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Confederate Congress.


Wednesday, December 14, 1864.
Prayer by Rev. Mr. Minnegerode, of the Episcopal Church.

By Mr. Walker: A bill to provide for the compensation of persons whose slaves have been lost while in the service of the Confederate States. Referred to the Judiciary Committee.

By Mr. Walker: Also, a bill to guard against improper constructions of the tax laws by the officers charged with the execution of the same. Referred to the same.

On motion, by Mr. Sparrow, the bill to regulate the impressment of slaves in the State of Virginia, reported adversely from the Military Committee, was indefinitely postponed.

Senate bill to increase the maximum rate of compensation allowed railroad companies for carrying the mails, reported favorably by the Postal Committee, was considered; and, after discussion, on motion, by Mr. Hill, laid over and ordered to be printed.

Senate joint resolution relating to the manufacture of railroad iron and new lines of railroad was considered and passed.

Mr. Brown, of Mississippi, offered a resolution, which was agreed to, instructing the Finance Committee to inquire into the expediency of allowing non-resident tax-payers in counties and districts of country in the recent occupation of the enemy a longer time than is now allowed for the payment of taxes, and allowing them to pay their taxes to the chief collector of the State.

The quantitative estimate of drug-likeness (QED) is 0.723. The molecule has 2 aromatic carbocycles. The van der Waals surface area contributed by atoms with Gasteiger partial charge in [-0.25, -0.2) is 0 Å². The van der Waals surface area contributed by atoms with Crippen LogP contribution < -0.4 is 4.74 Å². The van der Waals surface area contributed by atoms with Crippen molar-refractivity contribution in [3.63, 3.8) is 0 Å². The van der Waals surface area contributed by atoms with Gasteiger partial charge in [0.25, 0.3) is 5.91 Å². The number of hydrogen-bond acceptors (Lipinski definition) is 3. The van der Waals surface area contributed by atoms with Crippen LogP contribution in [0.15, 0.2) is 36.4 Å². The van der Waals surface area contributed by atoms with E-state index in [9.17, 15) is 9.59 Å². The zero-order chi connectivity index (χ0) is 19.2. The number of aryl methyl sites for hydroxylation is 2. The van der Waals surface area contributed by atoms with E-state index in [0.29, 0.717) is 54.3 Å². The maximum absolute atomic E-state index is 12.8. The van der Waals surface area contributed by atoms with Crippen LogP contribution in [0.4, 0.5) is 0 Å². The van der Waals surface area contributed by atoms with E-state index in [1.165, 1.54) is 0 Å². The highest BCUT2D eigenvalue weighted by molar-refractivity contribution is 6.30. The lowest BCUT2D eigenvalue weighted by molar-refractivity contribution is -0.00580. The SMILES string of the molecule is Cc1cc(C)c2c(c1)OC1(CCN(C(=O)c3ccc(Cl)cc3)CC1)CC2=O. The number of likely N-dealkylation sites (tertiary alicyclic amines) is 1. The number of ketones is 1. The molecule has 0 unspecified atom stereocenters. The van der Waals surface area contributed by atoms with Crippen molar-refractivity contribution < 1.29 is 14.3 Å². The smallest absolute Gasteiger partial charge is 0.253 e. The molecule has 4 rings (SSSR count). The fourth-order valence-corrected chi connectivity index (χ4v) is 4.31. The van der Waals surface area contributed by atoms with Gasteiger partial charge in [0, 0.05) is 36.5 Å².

House bill to punish conspiracy, reported with an amendment from the Judiciary Committee, was taken up. Pending the discussion on the motion of Mr. Graham to strike out the proviso to the bill and drop the amendment of the committee,

On motion, by Mr. Hunter, the Senate resolved into secret executive session.

House of Representatives.

The House was opened with prayer by Rev. Dr. Jeter.

A Senate bill, providing for the remission of penalties prescribed for the non-delivery of the tithe of bacon for the year 1864, was referred to the Committee of Ways and Means.

As being in favor of the bill increasing the pay of members of Congress, Messrs. McCallum of Tennessee, and Vest of Missouri, asked the privilege of recording their names.

The special order, the sequestration bill, was then taken up, and discussed by Messrs. McMullen, Turner and Gilmer, till the hour of three o'clock, when the House adjourned.

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